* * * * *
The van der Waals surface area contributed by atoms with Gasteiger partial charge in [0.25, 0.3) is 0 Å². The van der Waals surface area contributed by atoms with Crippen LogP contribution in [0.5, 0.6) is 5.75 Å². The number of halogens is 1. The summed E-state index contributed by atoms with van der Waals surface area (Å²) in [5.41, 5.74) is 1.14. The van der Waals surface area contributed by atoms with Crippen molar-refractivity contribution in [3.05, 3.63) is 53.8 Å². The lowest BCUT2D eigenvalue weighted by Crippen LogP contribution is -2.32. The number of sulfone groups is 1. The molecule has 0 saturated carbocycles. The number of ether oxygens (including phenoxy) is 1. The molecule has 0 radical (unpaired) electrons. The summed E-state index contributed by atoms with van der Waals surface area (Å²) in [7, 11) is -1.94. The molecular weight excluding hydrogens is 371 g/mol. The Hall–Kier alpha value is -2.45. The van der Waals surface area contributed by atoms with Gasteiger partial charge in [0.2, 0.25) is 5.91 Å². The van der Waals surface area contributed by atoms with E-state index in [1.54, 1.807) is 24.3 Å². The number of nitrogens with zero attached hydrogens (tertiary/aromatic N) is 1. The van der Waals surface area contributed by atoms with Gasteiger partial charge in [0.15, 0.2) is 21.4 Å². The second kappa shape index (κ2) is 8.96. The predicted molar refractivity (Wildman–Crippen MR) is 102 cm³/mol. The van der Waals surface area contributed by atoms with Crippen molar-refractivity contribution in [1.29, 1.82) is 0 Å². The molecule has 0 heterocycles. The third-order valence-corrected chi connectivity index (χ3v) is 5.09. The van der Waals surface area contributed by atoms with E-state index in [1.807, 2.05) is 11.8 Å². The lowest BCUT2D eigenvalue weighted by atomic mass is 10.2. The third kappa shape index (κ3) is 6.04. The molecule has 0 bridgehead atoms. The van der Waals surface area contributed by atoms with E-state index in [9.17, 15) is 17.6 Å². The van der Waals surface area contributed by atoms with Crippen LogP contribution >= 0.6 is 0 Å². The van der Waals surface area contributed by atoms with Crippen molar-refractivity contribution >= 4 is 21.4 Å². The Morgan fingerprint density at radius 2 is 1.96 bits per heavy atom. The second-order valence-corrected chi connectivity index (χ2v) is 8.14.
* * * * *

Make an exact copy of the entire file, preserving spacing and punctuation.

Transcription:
The van der Waals surface area contributed by atoms with Gasteiger partial charge in [0.25, 0.3) is 0 Å². The van der Waals surface area contributed by atoms with Crippen LogP contribution in [0.5, 0.6) is 5.75 Å². The number of halogens is 1. The summed E-state index contributed by atoms with van der Waals surface area (Å²) in [5.41, 5.74) is 1.14. The van der Waals surface area contributed by atoms with Crippen molar-refractivity contribution in [3.05, 3.63) is 53.8 Å². The lowest BCUT2D eigenvalue weighted by Crippen LogP contribution is -2.32. The number of sulfone groups is 1. The molecule has 0 saturated carbocycles. The number of ether oxygens (including phenoxy) is 1. The molecule has 0 radical (unpaired) electrons. The summed E-state index contributed by atoms with van der Waals surface area (Å²) in [7, 11) is -1.94. The molecular weight excluding hydrogens is 371 g/mol. The Hall–Kier alpha value is -2.45. The van der Waals surface area contributed by atoms with Gasteiger partial charge in [0.2, 0.25) is 5.91 Å². The van der Waals surface area contributed by atoms with E-state index in [1.54, 1.807) is 24.3 Å². The number of nitrogens with zero attached hydrogens (tertiary/aromatic N) is 1. The van der Waals surface area contributed by atoms with Gasteiger partial charge in [0.15, 0.2) is 21.4 Å². The second kappa shape index (κ2) is 8.96. The predicted molar refractivity (Wildman–Crippen MR) is 102 cm³/mol. The van der Waals surface area contributed by atoms with Crippen molar-refractivity contribution in [1.29, 1.82) is 0 Å². The molecule has 0 heterocycles. The third-order valence-corrected chi connectivity index (χ3v) is 5.09. The van der Waals surface area contributed by atoms with E-state index in [1.807, 2.05) is 11.8 Å². The lowest BCUT2D eigenvalue weighted by atomic mass is 10.2. The third kappa shape index (κ3) is 6.04. The molecule has 0 bridgehead atoms. The van der Waals surface area contributed by atoms with E-state index in [9.17, 15) is 17.6 Å². The van der Waals surface area contributed by atoms with Crippen LogP contribution >= 0.6 is 0 Å². The van der Waals surface area contributed by atoms with Crippen molar-refractivity contribution >= 4 is 21.4 Å². The Morgan fingerprint density at radius 2 is 1.96 bits per heavy atom. The second-order valence-corrected chi connectivity index (χ2v) is 8.14.